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Summer 2011

Gift_7

The Gift

In loco parentis. In place of a parent. That pledge was so ominous then … and sounds so different now for those of us who’ve brought children into the world and released them into the wild. Keith Jordan, Kevin’s father, speaks for many of us: “Sending him seven hours away from home, we were heartsick. We’d never been separated that long. It was pins and needles. But you have to have that faith, that understanding that everything happens for a reason.”

Paúl Pauca says the app has the potential to benefit many people with communication disabilities.

A Voice For Victor

Victor Pauca sits at a small table with his speech therapist, who asks him what he wants to do: play with Dora the Explorer or Spiderman? No blackboard interaction here. Instead, her chalk is an iPod Touch. On the screen she shows Victor images of each toy, encouraging him to make his choice by touching the appropriate “button.” Victor, who has limited speech and motor skills, curiously eyes the screen and touches Dora. He waves his arms triumphantly as she sets the toy spinning around the table.

"Every weekend my friends and I, we always try to go to at least one museum and one monument and explore until my feet hurt," says Vaughan.

The Washingtonians

It’s tough keeping up with anyone in Wake Forest’s prestigious semester-in-D.C. program — particularly Aubrey Vaughan and her fast-paced footsteps. This spring, the junior political science major is in the midst of the juggling act otherwise known as WAKE Washington. Vaughan, from rural Versailles, Ky., spends most of her days working at a full-time internship where she creates civics education materials and does media outreach for nonprofit Rock the Vote.

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Habits of the Digital Age

The Scholar sits down to write, and all his years of meditation do not furnish him with one good thought or happy expression; but it is necessary to write a letter to a friend, — and, forthwith, troops of gentle thoughts invest themselves, on every hand, with chosen words.

Ralph Waldo Emerson was probably not exaggerating when he described those “troops of gentle thoughts” that came to him when he sat down to write a friend. Indeed, letter writing inspired him so much that it took more than 30 years for editors Rusk and Tilton to publish the hundreds of pages found in 10 volumes of Emerson’s letters.

Lubo

Lubo’s Dream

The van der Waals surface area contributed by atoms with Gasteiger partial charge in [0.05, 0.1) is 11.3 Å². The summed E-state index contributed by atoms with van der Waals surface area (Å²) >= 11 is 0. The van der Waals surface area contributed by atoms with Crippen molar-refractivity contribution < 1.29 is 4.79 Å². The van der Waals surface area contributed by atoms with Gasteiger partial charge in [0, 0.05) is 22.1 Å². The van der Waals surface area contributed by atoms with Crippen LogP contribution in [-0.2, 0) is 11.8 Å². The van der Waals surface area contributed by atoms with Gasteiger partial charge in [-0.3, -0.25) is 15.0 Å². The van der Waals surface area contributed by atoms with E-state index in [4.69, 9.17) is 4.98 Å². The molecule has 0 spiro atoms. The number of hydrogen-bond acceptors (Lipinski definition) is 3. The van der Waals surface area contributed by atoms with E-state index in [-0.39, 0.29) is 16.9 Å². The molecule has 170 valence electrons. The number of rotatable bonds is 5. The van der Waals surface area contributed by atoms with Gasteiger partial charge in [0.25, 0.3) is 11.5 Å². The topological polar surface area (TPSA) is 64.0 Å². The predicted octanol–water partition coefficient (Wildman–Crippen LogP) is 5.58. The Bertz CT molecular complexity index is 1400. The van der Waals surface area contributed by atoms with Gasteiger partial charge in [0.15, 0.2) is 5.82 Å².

When the Lost Boys of Sudan fled for their lives, away from torched huts and murdered parents, dodging government militia from Khartoum, swimming deep underwater to avoid the unblinking gaze of crocodiles, inching past lions in thorn-tree scrublands and suffering such thirst that at times urine sufficed for water, Phillips Bragg (’93) knew nothing of their plight. He finds it astonishing that in 1991 he was busy choosing his English major at Wake Forest while Lost Boy James Lubo Mijak was struggling to survive in a southern Sudan camp for displaced persons called Pochalla.

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Check Out This Library

Earlier this year, the Z. Smith Reynolds Library received the 2011 Excellence in Academic Libraries Award, given annually by the Association of College and Research Libraries, a division of the American Library Association. Maria Henson (’82) of Wake Forest Magazine talked with the library’s dean, Lynn Sutton, about how the library garnered the award and why ZSR is the place to be on campus. Its special collections include N.C. Baptist history and manuscripts of such luminaries as former Esquire editor Harold T.P. Hayes (’48) and Wilbur J. Cash (’22), author of “The Mind of the South.” Following are edited excerpts from the conversation.

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Spy Talk

Shane Harris (’98) has been writing about intelligence and national security for 10 years. He is a senior writer at Washingtonian magazine and was a staff correspondent for National Journal. His book, “The Watchers: The Rise of America’s Surveillance State” (Penguin Books, 2011), highlights a dangerous paradox: the government’s strategy has made it harder to catch terrorists and easier to spy on the general public. It was named one of the best books of 2010 by The Economist.

Left to right: Mary Foskett, David Phillips, Sally Barbour and Dean Franco

Humanities Matter

Wake Forest, long proud of its liberal arts tradition, is strengthening its commitment to the heart of the University experience. Autumn brought the establishment of the Wake Forest Humanities Institute to support humanities scholarship and collaboration. In December, the National Endowment for the Humanities awarded a five-year, $500,000 grant to challenge University donors to match the grant threefold, for a total of nearly $2 million to endow the institute.

Andie MacDowell (left) and Aidan Quinn as Maryanne and Steve Abbate

“The 5th Quarter”: A movie, a tribute

FORTY YEARS after the movie “Brian’s Song” put Wake Forest in the national spotlight, a film that opened this spring also combines football and adversity, and it presents the close-knit community of Demon Deacons. “The 5th Quarter” features the 2006 Wake Forest football season — when the Deacs were predicted to be in last place but ended up ACC Champions — as a backdrop for a more personal story. Defensive player Jon Abbate (’10) lost his younger brother Luke in an auto accident at home in Marietta, Ga., before the season began.